The Wellington Regional Growth Framework region
Wellington’s earliest name, Te Upoko o Te Ika a Māui, comes from the Māori story of how Aotearoa New Zealand was created. The legendary navigator Māui hooked a giant fish that, when pulled to the surface, turned into the landform now known as the North Island or Te Ika a Māui.
The region is the ancestral home to generations of Māori tribes. There are eight iwi partners to the area covered by the Framework, four of whom have reached Treaty settlements with the Crown.
The Framework is cognisant of Treaty partner iwi management plans and aspirations; including for housing, education, protection of land, water and other taonga and economic opportunities.
This Framework is an important opportunity for regional spatial planning to incorporate Te Ao Māori and build upon our existing partnerships. The values of tangata whenua are important and include Whakapapa, Mauri, Kawa and Tikanga, Kaitiakitanga, Cultural Landscape, Mahinga Kai and Māori Customary Use.
Ongoing consultation and participation will ensure the aspirations of iwi and hapū are taken into account through the spatial plan.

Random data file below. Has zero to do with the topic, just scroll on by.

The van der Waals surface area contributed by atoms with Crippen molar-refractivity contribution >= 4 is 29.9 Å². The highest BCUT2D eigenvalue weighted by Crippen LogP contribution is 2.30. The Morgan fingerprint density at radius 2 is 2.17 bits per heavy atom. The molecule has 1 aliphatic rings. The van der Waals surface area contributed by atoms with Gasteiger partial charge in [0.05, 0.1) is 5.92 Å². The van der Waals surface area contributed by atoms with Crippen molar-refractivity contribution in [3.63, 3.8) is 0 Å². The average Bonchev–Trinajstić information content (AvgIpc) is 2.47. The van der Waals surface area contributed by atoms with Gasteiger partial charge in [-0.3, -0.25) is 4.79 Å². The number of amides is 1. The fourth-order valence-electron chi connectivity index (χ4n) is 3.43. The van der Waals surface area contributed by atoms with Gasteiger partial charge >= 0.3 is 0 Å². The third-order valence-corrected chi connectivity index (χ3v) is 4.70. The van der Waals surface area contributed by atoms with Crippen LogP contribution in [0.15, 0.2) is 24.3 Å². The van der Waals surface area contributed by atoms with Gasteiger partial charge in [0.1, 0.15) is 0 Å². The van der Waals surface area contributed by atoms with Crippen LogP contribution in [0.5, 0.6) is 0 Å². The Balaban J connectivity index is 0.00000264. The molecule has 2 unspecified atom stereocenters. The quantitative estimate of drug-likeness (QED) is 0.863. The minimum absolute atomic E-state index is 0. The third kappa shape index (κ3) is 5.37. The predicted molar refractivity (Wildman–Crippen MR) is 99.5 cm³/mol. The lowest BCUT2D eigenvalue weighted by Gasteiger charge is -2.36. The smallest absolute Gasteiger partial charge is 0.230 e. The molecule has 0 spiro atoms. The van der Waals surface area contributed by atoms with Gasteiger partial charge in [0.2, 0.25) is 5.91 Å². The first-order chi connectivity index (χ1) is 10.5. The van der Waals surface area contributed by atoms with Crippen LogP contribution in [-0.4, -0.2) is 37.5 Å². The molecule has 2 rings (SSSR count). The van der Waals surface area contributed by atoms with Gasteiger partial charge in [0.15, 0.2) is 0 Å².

People have lived and prospered in this region since the Polynesian explorer Kupe first discovered the area and named many of its most prominent places including Te Whanganui-a-Tara, and Mana, Matiu and Mākaro islands.
For hundreds of years the region’s coastal areas have played an important role as a link between Te Ika a Māui (the North Island) and Te Waipounamu (the South Island). Key coastal landmarks were used by Māori to navigate across Cook Strait. This role at the centre of New Zealand, continues through to today with the Cook Strait ferries providing important freight links between the two islands, and critical national telecommunications and electricity infrastructure coming ashore on the region’s coast.
Today our region is an interdependent network of cities, towns and rural areas. It is the seat of Government with an upbeat image, and an emerging centre for economic enterprise, knowledge and skills, creative and cultural pursuits and lifestyle. It has a modern urban economy paired with a quality natural and social environment.
For the purpose of the Framework and this Foundation Report the region includes the territorial authorities of Masterton, Carterton, South Wairarapa, Upper Hutt, Lower Hutt, Wellington, Porirua, Kāpiti Coast, Horowhenua.